Executive Compensation and Tax Policy: Lessons for Canada from the Experience of the United States in the 1990s

40 Pages Posted: 6 Jun 2008

See all articles by Benjamin Alarie

Benjamin Alarie

University of Toronto - Faculty of Law

Abstract

Until now the legal and regulatory measures that have been taken in the United States and Canada to combat excessive executive compensation have been largely ineffectual. The one possible exception is the tax deductibility cap of ý162(m) of the US Internal Revenue Code, which was introduced in 1993. A similar but improved provision ought to be considered by Canadian policymakers. There are several lessons Canadian policymakers can take from the US experience with ý162(m). First, policymakers should consider tightening, although not eliminating, the performance-based exemption. Second, policymakers should not anticipate a deductibility cap to raise a considerable amount of tax revenue or totally prevent CEOs from engaging in rent-seeking behaviour. Third, policymakers should strongly consider prohibiting executives from unravelling the incentives associated with performance-based compensation by entering into hedging transactions. Finally, Canadian policymakers would be wise to carefully consider the effects a deductibility cap would have on the competitive international environment in which Canada competes for corporate patronage.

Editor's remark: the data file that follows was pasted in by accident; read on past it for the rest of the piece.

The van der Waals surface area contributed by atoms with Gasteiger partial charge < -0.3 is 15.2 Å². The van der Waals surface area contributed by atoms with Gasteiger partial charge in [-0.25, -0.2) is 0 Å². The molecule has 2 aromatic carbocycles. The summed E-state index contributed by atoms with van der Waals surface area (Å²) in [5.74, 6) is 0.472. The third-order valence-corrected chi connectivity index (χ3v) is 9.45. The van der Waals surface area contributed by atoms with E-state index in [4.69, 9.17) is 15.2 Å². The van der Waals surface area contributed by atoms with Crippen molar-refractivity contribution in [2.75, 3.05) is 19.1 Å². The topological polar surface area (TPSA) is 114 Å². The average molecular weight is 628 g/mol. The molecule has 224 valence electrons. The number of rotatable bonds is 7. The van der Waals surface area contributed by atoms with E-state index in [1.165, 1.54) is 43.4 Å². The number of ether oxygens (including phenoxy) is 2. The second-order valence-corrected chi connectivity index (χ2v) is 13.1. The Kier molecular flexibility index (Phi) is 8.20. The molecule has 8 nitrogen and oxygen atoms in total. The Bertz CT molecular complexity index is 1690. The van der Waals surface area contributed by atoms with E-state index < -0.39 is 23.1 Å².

Suggested Citation

Alarie, Benjamin, Executive Compensation and Tax Policy: Lessons for Canada from the Experience of the United States in the 1990s. Available at SSRN: https://ssrn.com/abstract=1140690

Benjamin Alarie (Contact Author)

University of Toronto - Faculty of Law ( email )

Jackman Law Building
78 Queen's Park
Toronto, Ontario M5S 2C5
Canada
416-946-8205 (Phone)
416-978-7899 (Fax)

HOME PAGE: http://www.law.utoronto.ca/faculty-staff/full-time-faculty/benjamin-alarie

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